Stewart Stewart - 9 months ago 69
C++ Question

Reserving memory for asynchronous send buffers (boost asio sockets)

I'm trying to change the implementation of a fire-and-forget UDP send-function from being synchronous to asynchronous.

The current simplified synchronous function looks like this:

ssize_t UDPTransport::send_to(const char * buffer, size_t bufferSize) {
return mPSocket->send_to(boost::asio::buffer(buffer, bufferSize), mOutputEndpoint);
}


I've got a
thread_group
set up and
io_service::run()
is set to use it. However, the problem is that I have no guarantee that
buffer
will exist after this call has completed. I need to store the contents of the buffer and then know when it is free so that I can re-use it later or delete it. The following is simple, but if I fire off two
send_to
calls, then I have no guarantee that the
handle_send
will be called in the same order and I might
pop
something that is still needed!

ssize_t UDPTransport::send_to(const char * buffer, size_t bufferSize) {

boost::asio::mutable_buffer b1 = boost::asio::buffer(buffer,bufferSize);
mMutex.lock();
mQueue.push(b1);

mPSocket->async_send_to(mQueue.back(), mOutputEndpoint,
boost::bind(&UDPTransport::handle_send, this,
boost::asio::placeholders::error,
boost::asio::placeholders::bytes_transferred));

mMutex.unlock();
return bufferSize;
}

void UDPTransport::handle_send(const boost::system::error_code& error,
std::size_t bytes_transferred)
{
mMutex.lock();
mQueue.pop();
mMutex.unlock();
}


What's a good way to store an asynchronous buffer, then clean it up once it's no longer needed?

Reading online an even simpler way may be below, but I don't know if I trust it. Why would a shared pointer decide to not de-allocate itself until after the handler has been called?

ssize_t UDPTransport::send_to(const char * buffer, size_t bufferSize)
{
auto buf = std::make_shared<std::string>(buffer, bufferSize);
mPSocket->async_send_to(boost::asio::buffer(*buf), mOutputEndpoint,
boost::bind(&UDPTransport::handle_send, this,
boost::asio::placeholders::error,
boost::asio::placeholders::bytes_transferred));
return bufferSize;
}

Answer Source

What I usually do is to wrap it in a class that inherits from std::enable_shared_from_this<> something along the following lines:

class Sender : public std::enable_shared_from_this<Sender> {
 public:
  using CompletionHandler =
      std::function<void(const boost::system::error_code& ec,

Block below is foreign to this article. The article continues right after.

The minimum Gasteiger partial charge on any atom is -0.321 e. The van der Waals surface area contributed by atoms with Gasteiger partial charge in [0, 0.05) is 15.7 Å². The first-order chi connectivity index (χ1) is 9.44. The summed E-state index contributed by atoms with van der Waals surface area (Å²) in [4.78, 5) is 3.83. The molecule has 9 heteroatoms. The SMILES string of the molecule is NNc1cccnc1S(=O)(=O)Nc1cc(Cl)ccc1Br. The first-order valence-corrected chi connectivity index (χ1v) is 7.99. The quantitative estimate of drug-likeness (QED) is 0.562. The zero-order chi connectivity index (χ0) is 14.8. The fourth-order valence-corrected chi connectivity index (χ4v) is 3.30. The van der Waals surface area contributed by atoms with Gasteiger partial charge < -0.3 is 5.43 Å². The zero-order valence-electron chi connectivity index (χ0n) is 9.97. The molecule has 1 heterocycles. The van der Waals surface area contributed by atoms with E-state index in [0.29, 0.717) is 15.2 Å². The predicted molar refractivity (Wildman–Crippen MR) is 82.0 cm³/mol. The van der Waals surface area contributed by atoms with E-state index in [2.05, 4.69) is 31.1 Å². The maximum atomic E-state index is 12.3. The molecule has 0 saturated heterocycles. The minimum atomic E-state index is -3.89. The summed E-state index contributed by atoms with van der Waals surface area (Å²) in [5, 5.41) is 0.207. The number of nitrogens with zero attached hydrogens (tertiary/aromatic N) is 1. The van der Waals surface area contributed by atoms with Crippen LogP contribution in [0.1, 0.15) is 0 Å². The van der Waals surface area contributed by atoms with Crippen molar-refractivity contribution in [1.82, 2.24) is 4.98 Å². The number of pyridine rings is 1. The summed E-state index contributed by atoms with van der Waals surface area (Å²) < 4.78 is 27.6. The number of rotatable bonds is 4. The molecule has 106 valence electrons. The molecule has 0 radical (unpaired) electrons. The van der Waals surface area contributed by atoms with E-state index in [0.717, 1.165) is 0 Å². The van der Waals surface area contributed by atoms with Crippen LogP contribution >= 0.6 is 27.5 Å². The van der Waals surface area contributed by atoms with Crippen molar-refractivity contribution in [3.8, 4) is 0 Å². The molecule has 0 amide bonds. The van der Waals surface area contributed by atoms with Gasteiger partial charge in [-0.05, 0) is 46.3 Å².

size_t bytes_transferred,
                         std::shared_ptr<Sender> sender)>;

  ~Sender() = default;

  template<typename... Args>
  static std::shared_ptr<Sender> Create(Args&&... args) {
    return std::shared_ptr<Sender>(new Sender(std::forward<Args>(args)...));
  }

  void AsyncSendTo(const char* buffer, size_t buffer_size,
                   CompletionHandler completion_handler) {
    data_.append(buffer, buffer_size);
    socket.async_send_to(
        boost::asio::buffer(data_), endpoint_,
        [self = shared_from_this(),
         completion_handler = std::move(completion_handler)]
        (const boost::system::error_code& ec,
         size_t bytes_transferred) mutable {
          completion_handler(ec, bytes_transferred, std::move(self));
        });
  }

 private:
  Sender() = default;
  Sender(const Sender&) = delete;
  Sender(Sender&&) = delete;
  Sender& operator=(const Sender&) = delete;
  Sender& operator=(Sender&&) = delete;

  SocketType socket_;
  EndpointType endpoint_;
  std::string data_;
}

Obviously, you have to guarantee the completion_handler's lifetime. But other than that, the completion handler is gonna come back with a valid std::shared_ptr<Sender> whenever it's done and you can do whatever you need with the data Sender carries.

In the example you posted, buf would leave scope and get destroyed on send_to return, unless you first captured it in bind.

Footnote1: Those std::move()s might need to be removed depending on whether your compiler is C++14 compatible when it comes to lambdas.

Footnote2: Stay away from bind unless you absolutely need to exploit its dynamic nature.

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